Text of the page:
Kerr stopped playing football altogether for approximately nine years, during which she gave birth to her daughter. Returning to the game in her early thirties, she trained hard to win back her place in the Scotland team. [11] In May 2001, Kerr was named in coach Vera Pauw's Scotland squad for a friendly with the Netherlands at Almondvale Stadium. She was listed as a Heart of Midlothian LFC player. [12]

Childbirth expulsion of a fetus from the pregnant mothers uterus

Childbirth, also known as labour and delivery, is the ending of a pregnancy by one or more babies leaving a woman's uterus by vaginal passage or Caesarean section. In 2015, there were about 135 million births globally. About 15 million were born before 37 weeks of gestation, while between 3 and 12% were born after 42 weeks. In the developed world most deliveries occur in hospitals, while in the developing world most births take place at home with the support of a traditional birth attendant.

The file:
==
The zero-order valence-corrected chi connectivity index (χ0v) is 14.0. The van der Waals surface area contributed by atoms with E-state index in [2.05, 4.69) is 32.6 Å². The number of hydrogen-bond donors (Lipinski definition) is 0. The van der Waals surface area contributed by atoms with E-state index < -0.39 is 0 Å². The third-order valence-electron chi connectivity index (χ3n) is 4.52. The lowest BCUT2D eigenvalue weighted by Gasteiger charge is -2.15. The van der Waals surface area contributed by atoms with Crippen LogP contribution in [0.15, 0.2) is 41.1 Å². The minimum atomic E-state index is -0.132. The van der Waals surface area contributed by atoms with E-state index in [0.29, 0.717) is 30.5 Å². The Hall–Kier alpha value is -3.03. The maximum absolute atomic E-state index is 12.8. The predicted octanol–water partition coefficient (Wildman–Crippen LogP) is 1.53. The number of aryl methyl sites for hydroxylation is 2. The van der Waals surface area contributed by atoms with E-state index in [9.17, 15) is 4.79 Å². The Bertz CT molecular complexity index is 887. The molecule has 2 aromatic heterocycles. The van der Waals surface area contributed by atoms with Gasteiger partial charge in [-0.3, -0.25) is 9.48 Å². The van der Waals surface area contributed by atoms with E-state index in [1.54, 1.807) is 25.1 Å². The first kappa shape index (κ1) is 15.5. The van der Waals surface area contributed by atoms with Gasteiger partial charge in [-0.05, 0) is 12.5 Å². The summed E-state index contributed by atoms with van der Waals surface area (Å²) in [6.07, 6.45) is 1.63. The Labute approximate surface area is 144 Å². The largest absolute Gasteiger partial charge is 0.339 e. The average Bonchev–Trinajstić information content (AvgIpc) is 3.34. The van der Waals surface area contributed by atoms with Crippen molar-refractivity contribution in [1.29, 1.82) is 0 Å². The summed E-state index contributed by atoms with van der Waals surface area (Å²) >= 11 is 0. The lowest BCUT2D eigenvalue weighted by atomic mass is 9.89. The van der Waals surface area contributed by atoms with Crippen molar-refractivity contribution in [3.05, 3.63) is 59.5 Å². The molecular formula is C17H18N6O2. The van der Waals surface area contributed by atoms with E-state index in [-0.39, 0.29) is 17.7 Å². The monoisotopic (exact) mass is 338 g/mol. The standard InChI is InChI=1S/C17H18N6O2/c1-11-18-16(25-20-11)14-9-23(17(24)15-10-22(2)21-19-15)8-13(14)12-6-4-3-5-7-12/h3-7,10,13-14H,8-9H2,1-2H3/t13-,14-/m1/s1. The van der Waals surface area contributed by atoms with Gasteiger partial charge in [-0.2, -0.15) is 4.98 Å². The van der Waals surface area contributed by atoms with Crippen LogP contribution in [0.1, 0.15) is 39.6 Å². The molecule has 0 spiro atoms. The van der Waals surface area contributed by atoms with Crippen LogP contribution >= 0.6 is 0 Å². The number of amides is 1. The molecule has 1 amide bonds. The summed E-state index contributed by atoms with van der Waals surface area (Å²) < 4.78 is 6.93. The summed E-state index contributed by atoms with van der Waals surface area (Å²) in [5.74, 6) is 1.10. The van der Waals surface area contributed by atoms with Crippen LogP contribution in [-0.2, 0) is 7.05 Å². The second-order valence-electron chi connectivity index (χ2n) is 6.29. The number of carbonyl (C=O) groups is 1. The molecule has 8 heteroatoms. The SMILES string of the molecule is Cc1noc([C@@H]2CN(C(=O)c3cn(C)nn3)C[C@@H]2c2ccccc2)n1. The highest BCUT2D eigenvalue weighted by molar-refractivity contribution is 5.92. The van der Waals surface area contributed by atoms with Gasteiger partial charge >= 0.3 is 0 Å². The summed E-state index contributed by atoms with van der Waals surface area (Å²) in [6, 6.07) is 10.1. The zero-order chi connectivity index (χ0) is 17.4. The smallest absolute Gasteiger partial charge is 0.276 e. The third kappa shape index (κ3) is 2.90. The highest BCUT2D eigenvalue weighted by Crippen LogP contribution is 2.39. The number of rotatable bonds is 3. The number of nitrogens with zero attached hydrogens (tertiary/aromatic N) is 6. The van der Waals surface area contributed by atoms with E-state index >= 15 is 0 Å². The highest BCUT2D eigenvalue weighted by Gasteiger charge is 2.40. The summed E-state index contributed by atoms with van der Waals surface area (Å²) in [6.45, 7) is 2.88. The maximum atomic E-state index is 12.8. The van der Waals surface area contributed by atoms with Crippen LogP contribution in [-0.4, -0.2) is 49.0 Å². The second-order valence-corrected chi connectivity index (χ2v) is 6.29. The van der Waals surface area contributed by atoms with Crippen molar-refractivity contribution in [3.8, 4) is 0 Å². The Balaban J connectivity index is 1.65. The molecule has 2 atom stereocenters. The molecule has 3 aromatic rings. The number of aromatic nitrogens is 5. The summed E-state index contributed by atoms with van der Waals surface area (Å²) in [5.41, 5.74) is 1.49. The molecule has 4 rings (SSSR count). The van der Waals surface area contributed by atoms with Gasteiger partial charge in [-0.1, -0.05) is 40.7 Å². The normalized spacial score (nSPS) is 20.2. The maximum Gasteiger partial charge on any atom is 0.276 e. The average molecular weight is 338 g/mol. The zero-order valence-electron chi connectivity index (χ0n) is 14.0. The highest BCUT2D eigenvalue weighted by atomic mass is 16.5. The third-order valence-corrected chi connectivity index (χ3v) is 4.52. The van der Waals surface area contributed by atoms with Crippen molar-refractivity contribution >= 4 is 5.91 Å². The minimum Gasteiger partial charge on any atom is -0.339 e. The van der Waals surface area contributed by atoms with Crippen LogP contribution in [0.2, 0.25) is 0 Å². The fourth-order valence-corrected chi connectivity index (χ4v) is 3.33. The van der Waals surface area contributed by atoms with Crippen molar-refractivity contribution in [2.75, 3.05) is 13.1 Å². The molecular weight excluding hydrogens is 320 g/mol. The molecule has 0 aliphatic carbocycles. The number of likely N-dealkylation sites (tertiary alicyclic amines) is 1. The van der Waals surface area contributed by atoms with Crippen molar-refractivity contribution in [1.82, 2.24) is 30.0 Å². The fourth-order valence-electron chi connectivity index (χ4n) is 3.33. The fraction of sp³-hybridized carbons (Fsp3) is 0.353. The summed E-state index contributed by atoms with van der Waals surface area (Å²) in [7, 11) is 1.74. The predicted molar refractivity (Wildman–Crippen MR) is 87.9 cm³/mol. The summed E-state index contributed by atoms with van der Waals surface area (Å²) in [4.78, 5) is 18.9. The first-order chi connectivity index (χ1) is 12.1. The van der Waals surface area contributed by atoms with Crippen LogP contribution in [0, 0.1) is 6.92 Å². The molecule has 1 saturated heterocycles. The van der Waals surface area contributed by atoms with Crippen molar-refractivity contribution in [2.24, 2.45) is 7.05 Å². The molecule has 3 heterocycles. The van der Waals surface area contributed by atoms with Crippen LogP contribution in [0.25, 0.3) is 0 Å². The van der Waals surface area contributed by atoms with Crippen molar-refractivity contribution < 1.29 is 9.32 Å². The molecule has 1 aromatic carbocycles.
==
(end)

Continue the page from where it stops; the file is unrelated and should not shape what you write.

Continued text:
Daughter female offspring; a girl or woman in relation to his parents

A daughter is a female offspring- a girl, woman, or female animal in relation to her parents. Daughterhood is the state of being someone's daughter. The male counterpart is a son. Analogously the name is used in several areas to show relations between groups or elements. The word daughter also has several other connotations attached to it, one of these being used in reference to female descendancy or consanguinity. It can also be used as a term of endearment coming from an elder.

Vera Pauw is a Dutch football coach and former player. She has managed several national women's football teams, including Scotland, Netherlands, Russia and South Africa.

Following her comeback, Kerr later intended to quit national team duty after a tour of Cyprus in 2007, but was persuaded by coach Anna Signeul to return for the UEFA Women's Euro 2009 qualifying campaign. [13] Prior to the home fixture against Ukraine at McDiarmid Park in May 2008, presentations were made to Kerr, Megan Sneddon and Suzanne Grant who had all reached the milestone of 50 appearances for their country. [14]